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Proposal to recruit more women firefighters raises safety concerns

State lawmakers are considering a plan to attract more female firefighters, but critics say it could put fire crews – and the public – in danger.

John Craven

Jan 19, 2023, 11:12 PM

Updated 520 days ago


State lawmakers are considering a plan to attract more female firefighters, but critics say it could put fire crews – and the public – in danger.
Caitlin Clarkson Pereira knows all about the lack of women in firefighting.
"I am one of the very few,” she said. “Here in Fairfield, we have two women on the job."
Just to get hired, Pereira had to pass a grueling Candidate Physical Ability Test. CPAT is an eight-step exam that requires recruits to carry 75 pounds of weight – on a StairMaster machine – for three straight minutes. If they grasp a rail for support even once, they fail the test.
"It is a lot,” Pereira said. “Especially when you weigh less."
Now, a new bill would "provide an alternative" to CPAT’s vest test component so “additional female candidates would qualify.” Nationally, only 5% of career firefighters are female, according to the National Fire Protection Association’s 2020 U.S. Fire Department Profile.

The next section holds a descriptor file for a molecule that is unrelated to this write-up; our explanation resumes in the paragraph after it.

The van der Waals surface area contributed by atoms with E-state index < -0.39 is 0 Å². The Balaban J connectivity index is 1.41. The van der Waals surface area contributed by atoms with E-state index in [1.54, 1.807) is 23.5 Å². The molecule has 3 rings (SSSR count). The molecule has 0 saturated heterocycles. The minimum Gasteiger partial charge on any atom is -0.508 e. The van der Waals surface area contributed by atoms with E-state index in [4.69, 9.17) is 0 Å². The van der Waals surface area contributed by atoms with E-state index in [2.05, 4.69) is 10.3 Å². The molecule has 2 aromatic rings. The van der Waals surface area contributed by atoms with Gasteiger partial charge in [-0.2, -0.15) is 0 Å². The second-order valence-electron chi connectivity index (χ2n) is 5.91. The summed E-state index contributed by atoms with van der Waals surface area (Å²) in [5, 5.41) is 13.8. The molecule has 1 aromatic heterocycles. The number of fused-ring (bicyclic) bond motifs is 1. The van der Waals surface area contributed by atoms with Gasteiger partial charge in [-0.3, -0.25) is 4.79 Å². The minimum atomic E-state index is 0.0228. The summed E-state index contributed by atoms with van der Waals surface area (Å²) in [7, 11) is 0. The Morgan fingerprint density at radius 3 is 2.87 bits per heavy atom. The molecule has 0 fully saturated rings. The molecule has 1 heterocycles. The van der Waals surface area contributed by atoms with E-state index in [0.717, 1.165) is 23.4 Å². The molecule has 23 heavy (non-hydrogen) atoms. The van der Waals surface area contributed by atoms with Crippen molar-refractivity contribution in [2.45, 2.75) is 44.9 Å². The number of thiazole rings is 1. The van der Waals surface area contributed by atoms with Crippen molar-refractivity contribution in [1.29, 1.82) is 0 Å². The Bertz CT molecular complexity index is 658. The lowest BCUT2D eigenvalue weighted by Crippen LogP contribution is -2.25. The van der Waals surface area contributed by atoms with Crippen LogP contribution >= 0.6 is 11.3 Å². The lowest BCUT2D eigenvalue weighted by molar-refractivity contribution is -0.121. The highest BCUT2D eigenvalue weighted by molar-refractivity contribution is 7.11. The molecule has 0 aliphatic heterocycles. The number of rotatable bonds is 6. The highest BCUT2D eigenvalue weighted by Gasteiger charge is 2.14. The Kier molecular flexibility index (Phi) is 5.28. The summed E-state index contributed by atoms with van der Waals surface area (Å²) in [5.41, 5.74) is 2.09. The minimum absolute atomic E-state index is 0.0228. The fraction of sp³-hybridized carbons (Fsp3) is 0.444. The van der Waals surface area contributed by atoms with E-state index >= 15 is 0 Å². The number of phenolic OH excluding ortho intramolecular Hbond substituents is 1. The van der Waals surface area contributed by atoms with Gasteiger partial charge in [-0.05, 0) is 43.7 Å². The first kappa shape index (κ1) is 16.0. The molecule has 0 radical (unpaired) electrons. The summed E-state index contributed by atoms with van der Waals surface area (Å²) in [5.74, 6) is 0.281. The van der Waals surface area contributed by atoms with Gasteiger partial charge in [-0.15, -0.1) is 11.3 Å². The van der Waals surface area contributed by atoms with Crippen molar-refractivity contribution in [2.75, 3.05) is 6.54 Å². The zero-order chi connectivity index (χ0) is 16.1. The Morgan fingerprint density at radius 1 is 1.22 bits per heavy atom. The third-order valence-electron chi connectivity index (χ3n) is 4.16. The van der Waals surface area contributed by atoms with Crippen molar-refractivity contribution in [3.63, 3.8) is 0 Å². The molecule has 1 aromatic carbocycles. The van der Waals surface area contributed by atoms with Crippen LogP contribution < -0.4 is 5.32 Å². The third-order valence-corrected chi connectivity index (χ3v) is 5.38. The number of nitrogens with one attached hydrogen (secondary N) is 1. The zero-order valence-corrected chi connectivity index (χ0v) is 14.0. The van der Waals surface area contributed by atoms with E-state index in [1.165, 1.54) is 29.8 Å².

Longtime firefighters want to attract more women, but they say lowering physical standards is a dangerous idea.
"There are significant safety concerns with this bill,” said Frank Ricci, the retired New Haven firefighters union president. "The last fire I was in, in New Haven, I was trapped in a basement and pulled out by firefighter Matt Thomas. I knew he could physically do the job."
Hamden Mayor Lauren Garrett came up with the idea for the legislation after discovering her town has no female firefighters. She pushed back on the idea that testing with less weight means less capable firefighters.
"In the police department, there's a physical agility test that has to be taken, and there are standards based on age and gender,” said Garrett. “In the military, there are standards based on gender."
Garrett noted that some fire departments don’t even use CPAT. But Ricci said that altering the test opens departments up to potential legal liability.
Pereira isn't sure changing the CPAT test is the answer, but she does want to see more female firefighters.
"Taking the 75 pounds and making it 50 pounds just for women – I really strongly believe puts a target on our back,” said Pereira. “In some ways, I would say it makes a bigger target than the one we already have."
Pereira and Ricci both agree that Connecticut needs to offer female candidates more support for CPAT. Right now, the state only offers the test twice a year – and only at one location in Meriden.
"The answer, if we want to increase the passage rate for all candidates, is more mentoring and coaching, not lowering the bar that dangers public safety,” Ricci said.
Want to weigh-in on this bill? The General Assembly’s Public Safety Committee is expected to schedule a public hearing in the next few weeks.

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